Joanna Fowler, senior chemist; director of the Radiotracer Chemistry, Instrumentation, and Biological Imaging Program at Brookhaven National Laboratory; and adjunct faculty member in Stony Brook’s Department of Chemistry, will be awarded the National Medal of Science at a White House ceremony on Wednesday, October 7. She is one of nine researchers named by President Barack Obama to receive the nation’s highest award for lifetime achievement in science.
The National Medal of Science was created by statute in 1959 and is administered for the White House by the National Science Foundation. The annual award recognizes individuals who have made outstanding contributions to science and engineering. Nominees are selected by a committee of Presidential appointees based on their advanced knowledge in, and contributions to, the biological, behavioral/social, and physical sciences, as well as chemistry, engineering, computing, and mathematics.
“This award is both humbling and gratifying,” Fowler said. “It recognizes the importance of chemistry and imaging in advancing our knowledge of the human brain, particularly as it is affected by drugs, disease, and aging.”
Fowler has been a major contributor to brain research and the study of diseases such as addiction, which she has studied using an imaging technique called positron emission tomography (PET). In 1976 Fowler and her colleagues synthesized 18F-fluorodeoxyglucose (FDG), a radiotracer used in PET. Today, FDG is widely used in hospitals and research centers throughout the world to diagnose and study neurological and psychiatric diseases and to diagnose cancer.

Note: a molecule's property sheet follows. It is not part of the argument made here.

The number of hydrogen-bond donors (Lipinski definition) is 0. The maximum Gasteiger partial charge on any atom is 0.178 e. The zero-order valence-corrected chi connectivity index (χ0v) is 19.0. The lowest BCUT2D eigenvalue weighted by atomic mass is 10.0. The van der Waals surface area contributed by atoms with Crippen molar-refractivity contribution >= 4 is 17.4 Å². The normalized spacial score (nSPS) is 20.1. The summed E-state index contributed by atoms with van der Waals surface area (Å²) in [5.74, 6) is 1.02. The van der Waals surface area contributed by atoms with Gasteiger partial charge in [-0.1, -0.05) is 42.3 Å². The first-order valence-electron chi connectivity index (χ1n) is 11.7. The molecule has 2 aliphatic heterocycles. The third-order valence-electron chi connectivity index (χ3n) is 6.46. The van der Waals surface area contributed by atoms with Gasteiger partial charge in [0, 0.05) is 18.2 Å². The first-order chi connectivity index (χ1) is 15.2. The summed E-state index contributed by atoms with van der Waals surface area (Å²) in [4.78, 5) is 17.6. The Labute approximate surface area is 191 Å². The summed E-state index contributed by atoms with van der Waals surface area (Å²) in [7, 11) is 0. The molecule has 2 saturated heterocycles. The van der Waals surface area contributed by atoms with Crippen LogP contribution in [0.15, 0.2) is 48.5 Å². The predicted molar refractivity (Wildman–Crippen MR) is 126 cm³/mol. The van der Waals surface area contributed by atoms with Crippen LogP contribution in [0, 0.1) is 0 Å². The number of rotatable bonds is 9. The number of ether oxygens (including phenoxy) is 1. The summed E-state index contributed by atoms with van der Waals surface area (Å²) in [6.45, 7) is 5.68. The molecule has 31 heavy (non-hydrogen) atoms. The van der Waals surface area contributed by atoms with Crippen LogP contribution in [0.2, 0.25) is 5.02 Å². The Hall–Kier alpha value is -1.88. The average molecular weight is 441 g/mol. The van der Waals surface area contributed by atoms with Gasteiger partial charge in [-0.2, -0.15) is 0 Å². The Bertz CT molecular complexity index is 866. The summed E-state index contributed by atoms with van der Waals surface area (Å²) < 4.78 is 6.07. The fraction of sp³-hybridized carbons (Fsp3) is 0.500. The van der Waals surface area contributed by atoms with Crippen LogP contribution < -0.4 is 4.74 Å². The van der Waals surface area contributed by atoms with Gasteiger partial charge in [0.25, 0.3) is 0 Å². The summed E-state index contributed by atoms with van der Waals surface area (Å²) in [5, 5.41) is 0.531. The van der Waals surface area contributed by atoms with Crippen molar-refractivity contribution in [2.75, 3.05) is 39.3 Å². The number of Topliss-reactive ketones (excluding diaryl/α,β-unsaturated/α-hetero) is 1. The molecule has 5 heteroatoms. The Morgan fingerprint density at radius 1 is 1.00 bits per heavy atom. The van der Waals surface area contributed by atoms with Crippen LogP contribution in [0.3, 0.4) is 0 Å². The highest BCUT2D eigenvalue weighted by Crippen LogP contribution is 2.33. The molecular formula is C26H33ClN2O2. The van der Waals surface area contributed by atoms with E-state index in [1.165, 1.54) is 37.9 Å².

In her recent research, Fowler has focused on changes in the brain circuits that are disrupted during drug addiction. Some of her studies included imaging the uptake and movement of cocaine and methamphetamine in the human brain, which shed light on why these drugs are so powerfully addictive. She is also involved in PET studies to understand the action of therapeutic drugs and facilitate the introduction of new drugs into the practice of medicine.
Another research area is centered on variations in monoamine oxidase (MAO) genes and how they affect personality and vulnerability to psychiatric disorders. In earlier research, Fowler discovered that cigarette smokers have reduced levels of MAO, an enzyme that breaks down dopamine, the neurotransmitter that mediates reward, motivation, and movement. This finding may account for the high rate of smoking in individuals who are depressed or addicted to drugs.
Fowler joined BNL in 1969. Her other honors include the Society of Nuclear Medicine’s Paul Aebersold Award and the Department of Energy’s E. O. Lawrence Award, both received in 1997; the American Chemical Society’s Francis P. Garvin-John M. Olin Medal in 1998; and the Glen T. Seaborg Award in 2002. She was elected to the National Academy of Sciences in 2004, and, earlier this year, she was honored with the National Academy of Sciences Award in Chemical Sciences and was inducted into the Long Island Technology Hall of Fame. Fowler holds eight patents for radiolabeling procedures.